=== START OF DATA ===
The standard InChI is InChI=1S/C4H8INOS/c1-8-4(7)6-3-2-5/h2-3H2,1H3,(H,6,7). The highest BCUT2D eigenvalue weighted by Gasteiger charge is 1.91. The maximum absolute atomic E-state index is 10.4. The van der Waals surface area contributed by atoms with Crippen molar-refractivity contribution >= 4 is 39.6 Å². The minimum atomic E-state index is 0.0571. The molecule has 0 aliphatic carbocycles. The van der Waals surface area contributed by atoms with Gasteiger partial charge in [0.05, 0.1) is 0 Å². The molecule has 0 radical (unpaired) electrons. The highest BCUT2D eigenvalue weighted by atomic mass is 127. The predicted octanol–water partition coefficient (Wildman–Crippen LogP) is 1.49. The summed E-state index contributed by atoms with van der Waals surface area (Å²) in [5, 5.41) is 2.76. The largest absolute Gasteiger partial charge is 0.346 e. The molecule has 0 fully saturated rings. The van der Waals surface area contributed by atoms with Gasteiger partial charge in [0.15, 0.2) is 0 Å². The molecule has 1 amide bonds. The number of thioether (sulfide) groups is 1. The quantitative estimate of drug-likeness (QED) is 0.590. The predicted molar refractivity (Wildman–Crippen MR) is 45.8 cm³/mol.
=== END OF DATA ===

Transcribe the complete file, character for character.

The standard InChI is InChI=1S/C4H8INOS/c1-8-4(7)6-3-2-5/h2-3H2,1H3,(H,6,7). The highest BCUT2D eigenvalue weighted by Gasteiger charge is 1.91. The maximum absolute atomic E-state index is 10.4. The van der Waals surface area contributed by atoms with Crippen molar-refractivity contribution >= 4 is 39.6 Å². The minimum atomic E-state index is 0.0571. The molecule has 0 aliphatic carbocycles. The van der Waals surface area contributed by atoms with Gasteiger partial charge in [0.05, 0.1) is 0 Å². The molecule has 0 radical (unpaired) electrons. The highest BCUT2D eigenvalue weighted by atomic mass is 127. The predicted octanol–water partition coefficient (Wildman–Crippen LogP) is 1.49. The summed E-state index contributed by atoms with van der Waals surface area (Å²) in [5, 5.41) is 2.76. The largest absolute Gasteiger partial charge is 0.346 e. The molecule has 0 fully saturated rings. The van der Waals surface area contributed by atoms with Gasteiger partial charge in [0.15, 0.2) is 0 Å². The molecule has 1 amide bonds. The number of thioether (sulfide) groups is 1. The quantitative estimate of drug-likeness (QED) is 0.590. The predicted molar refractivity (Wildman–Crippen MR) is 45.8 cm³/mol.